I was thoroughly annoyed with facets of their relationship though. For example, Con and Rae have exactly one heated sexual encounter and then McKinley backs off and tries to act like it never happened.

Um. You can’t do that.

You’ve been setting this up for half the book! The audience demands resolution! Either they are together or they break up! You can’t tell me they are just friends when desire is obviously present.

The forbidden love because-he’s-nice-but-also-wants-your-blood trope is terribly overused. Anybody else thinking Twilight at this point?

Then again, the fact that Rae had a boyfriend who was not villified in any way was a breath of fresh air for the Love Triangle Society. I kept waiting for him to turn out to be working for the dark side, but it never happened, so…

I do think that Rae should have felt a little more guilty – or, rather, guilty at all – for messing around with two guys at once.

Ultimately, the end was terribly dissatisfying. All the buildup seemed to be for nothing. The climax fell flat.

In closing, I will just say – thank goodness for standalones! We do not need another series in the world!

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Do you ever make a complete departure from what you normally read? Do you read mainstream YA? Are there any good vampire novels? Do you think people should step outside of what they normally read to try new things?


Song Of Seare Trilogy: I Did Not See That Coming…

The Song of Seare trilogy follows a young man named Conor Mac Nir and his journey to overcome the evil threatening his world, and, on a more personal level, Conor’s journey as a man.

In the first book in the trilogy, The Oath of the Brotherhood, we meet Conor Mac Nir, a puny, scholarly boy who has powerful gifts as a musician. Conor does not really seem to fit in anywhere. When Conor’s foster father dies, Conor fakes his own death to cover his trail and joins the Firein, a group of monk-like “brothers” – the difference being that the otherwise monastic brotherhood are trained in the fighting arts as well as spiritual disciplines.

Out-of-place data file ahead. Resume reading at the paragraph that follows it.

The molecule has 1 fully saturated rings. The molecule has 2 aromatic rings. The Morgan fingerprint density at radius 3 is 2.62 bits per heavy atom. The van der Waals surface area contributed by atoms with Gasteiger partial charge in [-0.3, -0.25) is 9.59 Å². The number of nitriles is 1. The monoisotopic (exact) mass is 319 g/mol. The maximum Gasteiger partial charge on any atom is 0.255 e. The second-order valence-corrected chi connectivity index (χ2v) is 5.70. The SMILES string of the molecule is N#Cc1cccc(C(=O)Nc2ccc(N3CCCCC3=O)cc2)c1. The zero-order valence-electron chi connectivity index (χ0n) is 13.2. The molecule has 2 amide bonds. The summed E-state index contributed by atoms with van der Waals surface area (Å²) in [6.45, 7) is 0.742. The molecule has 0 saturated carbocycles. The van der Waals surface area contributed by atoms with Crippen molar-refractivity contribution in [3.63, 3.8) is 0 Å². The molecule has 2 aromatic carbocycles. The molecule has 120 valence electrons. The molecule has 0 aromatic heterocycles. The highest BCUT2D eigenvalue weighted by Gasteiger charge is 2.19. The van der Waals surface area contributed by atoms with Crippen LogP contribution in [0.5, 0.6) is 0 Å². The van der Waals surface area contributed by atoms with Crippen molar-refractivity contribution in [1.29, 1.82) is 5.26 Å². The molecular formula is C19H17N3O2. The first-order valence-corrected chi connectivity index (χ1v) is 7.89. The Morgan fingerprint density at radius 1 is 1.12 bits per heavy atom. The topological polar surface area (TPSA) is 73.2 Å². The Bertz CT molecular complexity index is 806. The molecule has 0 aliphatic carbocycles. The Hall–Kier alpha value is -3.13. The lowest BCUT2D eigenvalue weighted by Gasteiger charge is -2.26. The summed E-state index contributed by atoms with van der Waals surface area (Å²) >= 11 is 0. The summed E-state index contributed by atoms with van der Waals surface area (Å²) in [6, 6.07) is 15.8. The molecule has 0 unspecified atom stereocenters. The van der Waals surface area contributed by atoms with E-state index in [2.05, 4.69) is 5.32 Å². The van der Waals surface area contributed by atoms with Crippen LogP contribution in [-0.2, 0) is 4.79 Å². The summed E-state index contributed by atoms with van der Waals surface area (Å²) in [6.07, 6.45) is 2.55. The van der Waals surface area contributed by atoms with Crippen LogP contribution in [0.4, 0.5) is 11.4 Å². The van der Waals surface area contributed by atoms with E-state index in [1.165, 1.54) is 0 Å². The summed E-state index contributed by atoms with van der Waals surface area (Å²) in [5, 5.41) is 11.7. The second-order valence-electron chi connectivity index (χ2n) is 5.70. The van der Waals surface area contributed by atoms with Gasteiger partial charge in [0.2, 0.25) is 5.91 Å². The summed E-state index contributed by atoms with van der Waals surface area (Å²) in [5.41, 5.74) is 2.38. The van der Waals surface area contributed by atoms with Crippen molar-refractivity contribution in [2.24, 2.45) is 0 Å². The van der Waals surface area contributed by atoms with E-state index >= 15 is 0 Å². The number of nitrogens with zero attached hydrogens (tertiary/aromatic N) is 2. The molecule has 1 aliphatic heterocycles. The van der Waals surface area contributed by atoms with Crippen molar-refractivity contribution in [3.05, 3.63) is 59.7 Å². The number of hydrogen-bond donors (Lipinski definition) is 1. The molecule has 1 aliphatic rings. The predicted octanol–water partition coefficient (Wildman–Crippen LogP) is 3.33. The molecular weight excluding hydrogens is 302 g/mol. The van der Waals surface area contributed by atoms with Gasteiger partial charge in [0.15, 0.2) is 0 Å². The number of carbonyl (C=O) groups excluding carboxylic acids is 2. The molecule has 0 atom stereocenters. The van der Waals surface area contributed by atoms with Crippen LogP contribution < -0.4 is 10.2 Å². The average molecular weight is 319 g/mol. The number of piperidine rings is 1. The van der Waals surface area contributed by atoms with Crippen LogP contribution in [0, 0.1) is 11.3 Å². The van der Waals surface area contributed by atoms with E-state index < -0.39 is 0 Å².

But Conor soon grows restless and wants to leave the brotherhood to do something about the darkness that has begun to threaten the outside world.

Finally, Conor leaves Ard Dhaimin, to join Calhoun Mac Cuilinn’s army. Calhoun is the older half-brother of Aine, a beautiful young girl Conor fell in love with in the short time he stayed with her family before joining the brotherhood.

Aine, in Conor’s absence, has developed her own unique gifts and has gained renown for her incredible healing abilities. When Aine is kidnapped, Conor risks everything to save her and the two are reunited and married aboard a ship that they hope will carry them to a new life.

This first book really sets the stage nicely for the other two books to come. It’s a little slow in the beginning but interest really soars when Conor joins the brotherhood and really becomes a hero worth cheering for.

I have to say, when a character is described as puny, it kind of gives you a mental picture of that character that is irreversible, even if the we are told that the character really beefs up later on in the story (which, of course, they always do, because where’s the attraction in a guy who does not have bulging biceps and a perfect six pack?). Fortunately for Laureano, this is not the case with Conor; his progression from wimpy boy to muscular man is slow enough and convincing enough that your not permanently stuck thinking of Conor as that toothpick-limbed guy we envision when we were first introduced to him.

In the second book in The Song of Seare Trilogy, Beneath the Forsaken City, Conor and Aine have been separated in a storm at sea and now must pursue separate journeys.

Conor is made a slave but is set free and escapes with one of his fellow captives, Prince Talfryn, there under cover to save Conor. As his honored guest, Conor remains with Talfryn while he awaits news of Aine.

But while there he comes up against unforeseen obstacles – things are not what they seem within the kingdom. Briallu, the only daughter of his friend, holds a strange attraction for Conor that he struggles to resist.

Aine makes her way to her native land, where her aunt is currently in power and magic of all kinds – such as Aine now wields with more power than ever – is held in extreme suspicion. While some welcome Aine back, or grow to love her, her aunt’s veiled dislike of her serves to make her even more lonely and distraught. Aine struggles desperately against doubt and confusion, and is bewildered when attempts on her life become disturbingly frequent and there seem to be veiled threats on every side. Aine no longer knows who she can trust.

Both of their paths eventually lead them both back to Seare, however, and Aine and Conor are finally reunited once more.